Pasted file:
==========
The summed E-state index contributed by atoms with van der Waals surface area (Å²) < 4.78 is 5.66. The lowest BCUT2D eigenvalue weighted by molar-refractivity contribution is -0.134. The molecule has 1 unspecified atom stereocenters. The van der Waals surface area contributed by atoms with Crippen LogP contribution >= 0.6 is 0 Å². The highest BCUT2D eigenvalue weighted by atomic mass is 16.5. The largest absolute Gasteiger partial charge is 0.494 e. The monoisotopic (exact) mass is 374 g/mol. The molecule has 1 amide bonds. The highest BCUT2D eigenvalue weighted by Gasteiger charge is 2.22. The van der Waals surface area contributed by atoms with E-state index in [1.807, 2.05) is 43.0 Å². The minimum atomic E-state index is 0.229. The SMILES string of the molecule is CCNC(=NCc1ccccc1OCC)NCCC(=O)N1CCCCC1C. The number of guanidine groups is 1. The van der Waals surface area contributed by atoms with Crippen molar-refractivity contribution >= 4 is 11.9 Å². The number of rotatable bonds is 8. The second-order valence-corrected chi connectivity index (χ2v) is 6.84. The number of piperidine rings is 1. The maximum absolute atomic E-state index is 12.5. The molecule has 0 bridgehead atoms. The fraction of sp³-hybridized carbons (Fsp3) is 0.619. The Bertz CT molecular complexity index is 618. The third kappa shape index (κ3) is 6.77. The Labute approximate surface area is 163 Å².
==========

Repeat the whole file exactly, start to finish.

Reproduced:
The summed E-state index contributed by atoms with van der Waals surface area (Å²) < 4.78 is 5.66. The lowest BCUT2D eigenvalue weighted by molar-refractivity contribution is -0.134. The molecule has 1 unspecified atom stereocenters. The van der Waals surface area contributed by atoms with Crippen LogP contribution >= 0.6 is 0 Å². The highest BCUT2D eigenvalue weighted by atomic mass is 16.5. The largest absolute Gasteiger partial charge is 0.494 e. The monoisotopic (exact) mass is 374 g/mol. The molecule has 1 amide bonds. The highest BCUT2D eigenvalue weighted by Gasteiger charge is 2.22. The van der Waals surface area contributed by atoms with E-state index in [1.807, 2.05) is 43.0 Å². The minimum atomic E-state index is 0.229. The SMILES string of the molecule is CCNC(=NCc1ccccc1OCC)NCCC(=O)N1CCCCC1C. The number of guanidine groups is 1. The van der Waals surface area contributed by atoms with Crippen molar-refractivity contribution >= 4 is 11.9 Å². The number of rotatable bonds is 8. The second-order valence-corrected chi connectivity index (χ2v) is 6.84. The number of piperidine rings is 1. The maximum absolute atomic E-state index is 12.5. The molecule has 0 bridgehead atoms. The fraction of sp³-hybridized carbons (Fsp3) is 0.619. The Bertz CT molecular complexity index is 618. The third kappa shape index (κ3) is 6.77. The Labute approximate surface area is 163 Å².